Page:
Because earthquakes can cause walls to crack, foundations to move and even entire buildings to crumble, engineers incorporate incorporate into their structural designs techniques that withstand damage from earthquake forces, for example, cross bracing, large bases and tapered geometry.
Today students learned how engineers construct buildings to withstand damage from earthquakes by building their own structure with toothpicks and marshmallows. Students tested how earthquake-proof their buildings were by testing them on an earthquake simulated in a pan of Jell-O.
Students worked in engineering pairs to present their earthquake-proof homes to their boss. Luckily after the students tested their structures, their boss gave them an opportunity to redesign, rebuild, and test again. Students learned that re-engineering is an important part of the design process.
I. Volcanoes are found all over the world, especially along Earth’s plate boundaries
a. Pressure builds up inside the earth causing hot molten rock from Earth’s mantle to push through the surface.
b. Dried lava forms igneous rocks like pumice and basalt.
c. Example: Mount Pinatubo erupted in 1991 and so much volcanic ash was exploded into the air that the temperature of the whole Earth dropped by 1 degree Celsius for a few months
d. Dormant volcanoes have not erupted for a long time.
e. Active volcanoes have erupted recently.
II. There are all different types of volcanoes
a. Cinder cone volcanoes—formed when ashes and cinders are blown out of a single vent, quickly forming a small cone-shaped mountain
b. Composite/stratovolcanoes—formed at convergent plate boundaries, where one plate is pushed under the other. The plate melts into magma which is forced through the surface through multiple cracks or vents. The lava is viscous—thick and slow moving.
c. Shield volcanoes—often form underwater at divergent plate boundaries or over “hot spots.” The lava is runny and made of basalt.
Ask your student the direction their streams and channels traveled during our representation of 500,000 years of rain eroding away a plateau!
As we approach midterm of Q3, I'd like to post some updates on what is going on in our classroom and at WES.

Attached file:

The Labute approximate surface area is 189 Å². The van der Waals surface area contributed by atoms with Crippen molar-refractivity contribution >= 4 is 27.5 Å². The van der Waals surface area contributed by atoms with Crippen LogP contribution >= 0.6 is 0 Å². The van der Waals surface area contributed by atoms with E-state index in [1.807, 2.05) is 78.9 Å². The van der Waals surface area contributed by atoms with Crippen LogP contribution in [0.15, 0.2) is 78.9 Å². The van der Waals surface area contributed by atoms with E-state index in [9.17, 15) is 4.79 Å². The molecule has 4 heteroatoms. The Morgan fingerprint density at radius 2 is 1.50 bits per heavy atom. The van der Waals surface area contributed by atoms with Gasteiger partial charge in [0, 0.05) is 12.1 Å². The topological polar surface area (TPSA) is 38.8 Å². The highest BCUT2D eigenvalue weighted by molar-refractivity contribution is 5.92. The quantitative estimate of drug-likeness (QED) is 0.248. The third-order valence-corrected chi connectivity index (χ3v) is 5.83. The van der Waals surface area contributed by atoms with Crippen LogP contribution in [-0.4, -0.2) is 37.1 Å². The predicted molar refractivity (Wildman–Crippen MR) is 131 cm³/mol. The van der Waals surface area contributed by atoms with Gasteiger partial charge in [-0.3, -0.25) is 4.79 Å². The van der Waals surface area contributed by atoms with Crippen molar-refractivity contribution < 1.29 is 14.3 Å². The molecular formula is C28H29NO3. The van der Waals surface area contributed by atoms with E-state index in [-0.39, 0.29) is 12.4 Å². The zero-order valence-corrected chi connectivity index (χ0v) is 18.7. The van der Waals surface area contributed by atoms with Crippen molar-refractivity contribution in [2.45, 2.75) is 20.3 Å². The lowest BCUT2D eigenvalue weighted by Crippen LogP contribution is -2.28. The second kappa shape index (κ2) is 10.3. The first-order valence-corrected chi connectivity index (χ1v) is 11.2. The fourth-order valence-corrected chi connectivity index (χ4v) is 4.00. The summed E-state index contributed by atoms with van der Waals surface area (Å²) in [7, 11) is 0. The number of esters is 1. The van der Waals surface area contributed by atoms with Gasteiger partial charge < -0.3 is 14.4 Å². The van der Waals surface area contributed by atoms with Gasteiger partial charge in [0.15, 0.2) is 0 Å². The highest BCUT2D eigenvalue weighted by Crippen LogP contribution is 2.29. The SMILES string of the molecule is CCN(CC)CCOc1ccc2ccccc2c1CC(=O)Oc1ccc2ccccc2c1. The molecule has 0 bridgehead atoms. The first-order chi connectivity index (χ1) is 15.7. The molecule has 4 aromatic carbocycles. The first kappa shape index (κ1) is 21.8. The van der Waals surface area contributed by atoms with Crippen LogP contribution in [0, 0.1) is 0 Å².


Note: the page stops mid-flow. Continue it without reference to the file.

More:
Science--we are finishing up our unit on landforms with studies of glaciers, slope, landslides, volcanos and fossils. How fitting that yesterday when we rubbed sandy ice cubes (glaciers) against tin foil (earth) to represent glacier erosion, there was an epic glacier collapse in Argentina. The students loved seeing and hearing about their lesson happening "live" in another part of the world. Check my tweets to link to the video and ask your student to describe the erosion and deposition taking place.
Writing--in writing this quarter,we are working on persuasive essays. While I persuade the kids to do their homework, they're convincing me why students should have longer recess. At the same time, we have another writing project going on. Our class read a series of persuasive picture books including I Wanna Iguana by Karen Orloff. This book is about a little boy who wants a pet iguana and uses various arguments to convince his mother why he needs the iguana. Our class in turn picked their own "strange" pets and worked with a partner to role play "parent" and "child." The partners wrote persuasive letters back and forth,and let me just say some of these arguments are quite entertaining. We are working on publishing our writing using the StoryKit app for iPad. This app involves typing stories and adding pictures to an online "book." Students can even record their voices reading their stories. We'll be sharing our stories in a few weeks with the first graders in Ms. Montjoy's class and the students are very excited. Speaking of StoryKit, some of you may have received our practice "books" in your inboxes based of Mark Teague's Dear Mrs. LaRue. I'd love to hear your feedback!
Valentines Day--2-14-13. Last week I sent home a class list for students who would like to bring in Valentines to share with classmates. Brining in Valentines is not required, but I do ask that of you do bring in Valentines cards that you make sure ALL students are included. Fourth graders have fragile feelings and I'd love to keep their thoughts positive about this day to celebrate friendship.
Lost & Found--I've sent several children to root through the lost & found already, but it is still super full. If your student lost something, send them to find it before Friday as the lost & found will be donated then.
As always, feel free to email or call with any questions, comments, or concerns. Thanks for your continued support at home!
Mrs. Ana Rhyne
I teach 4th grade math and science at Weatherstone Elementary School. I graduated from Meredith College with a BA in Spanish and K-6 licensure.